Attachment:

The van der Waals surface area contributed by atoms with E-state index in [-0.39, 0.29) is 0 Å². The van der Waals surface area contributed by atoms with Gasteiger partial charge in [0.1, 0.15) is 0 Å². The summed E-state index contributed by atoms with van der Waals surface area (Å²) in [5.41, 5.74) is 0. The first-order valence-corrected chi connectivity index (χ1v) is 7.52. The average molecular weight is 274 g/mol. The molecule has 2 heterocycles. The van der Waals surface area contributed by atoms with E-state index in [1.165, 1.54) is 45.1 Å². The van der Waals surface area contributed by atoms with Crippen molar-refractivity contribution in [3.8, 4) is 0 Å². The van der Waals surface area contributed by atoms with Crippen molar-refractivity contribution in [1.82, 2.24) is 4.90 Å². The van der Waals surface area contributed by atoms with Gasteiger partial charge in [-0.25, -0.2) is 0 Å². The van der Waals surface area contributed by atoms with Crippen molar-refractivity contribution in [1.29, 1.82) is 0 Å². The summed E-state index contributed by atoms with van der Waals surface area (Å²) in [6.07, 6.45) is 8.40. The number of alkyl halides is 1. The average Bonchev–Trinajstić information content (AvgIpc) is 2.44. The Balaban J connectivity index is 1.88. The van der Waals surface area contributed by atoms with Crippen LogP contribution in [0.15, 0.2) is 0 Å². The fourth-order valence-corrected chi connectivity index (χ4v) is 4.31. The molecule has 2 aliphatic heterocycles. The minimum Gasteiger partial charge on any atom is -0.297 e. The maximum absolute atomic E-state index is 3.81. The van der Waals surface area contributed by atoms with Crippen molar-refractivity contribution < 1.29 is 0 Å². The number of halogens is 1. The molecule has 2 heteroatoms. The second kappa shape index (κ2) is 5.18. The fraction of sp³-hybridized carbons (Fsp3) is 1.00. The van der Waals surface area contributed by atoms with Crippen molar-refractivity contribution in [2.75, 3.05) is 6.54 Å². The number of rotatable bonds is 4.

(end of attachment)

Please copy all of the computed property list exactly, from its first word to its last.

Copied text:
The van der Waals surface area contributed by atoms with E-state index in [-0.39, 0.29) is 0 Å². The van der Waals surface area contributed by atoms with Gasteiger partial charge in [0.1, 0.15) is 0 Å². The summed E-state index contributed by atoms with van der Waals surface area (Å²) in [5.41, 5.74) is 0. The first-order valence-corrected chi connectivity index (χ1v) is 7.52. The average molecular weight is 274 g/mol. The molecule has 2 heterocycles. The van der Waals surface area contributed by atoms with E-state index in [1.165, 1.54) is 45.1 Å². The van der Waals surface area contributed by atoms with Crippen molar-refractivity contribution in [3.8, 4) is 0 Å². The van der Waals surface area contributed by atoms with Crippen molar-refractivity contribution in [1.82, 2.24) is 4.90 Å². The van der Waals surface area contributed by atoms with Gasteiger partial charge in [-0.25, -0.2) is 0 Å². The van der Waals surface area contributed by atoms with Crippen molar-refractivity contribution in [1.29, 1.82) is 0 Å². The summed E-state index contributed by atoms with van der Waals surface area (Å²) in [6.07, 6.45) is 8.40. The number of alkyl halides is 1. The average Bonchev–Trinajstić information content (AvgIpc) is 2.44. The Balaban J connectivity index is 1.88. The van der Waals surface area contributed by atoms with Crippen LogP contribution in [0.15, 0.2) is 0 Å². The fourth-order valence-corrected chi connectivity index (χ4v) is 4.31. The molecule has 2 aliphatic heterocycles. The minimum Gasteiger partial charge on any atom is -0.297 e. The maximum absolute atomic E-state index is 3.81. The van der Waals surface area contributed by atoms with Crippen molar-refractivity contribution < 1.29 is 0 Å². The number of halogens is 1. The molecule has 2 heteroatoms. The second kappa shape index (κ2) is 5.18. The fraction of sp³-hybridized carbons (Fsp3) is 1.00. The van der Waals surface area contributed by atoms with Crippen molar-refractivity contribution in [2.75, 3.05) is 6.54 Å². The number of rotatable bonds is 4.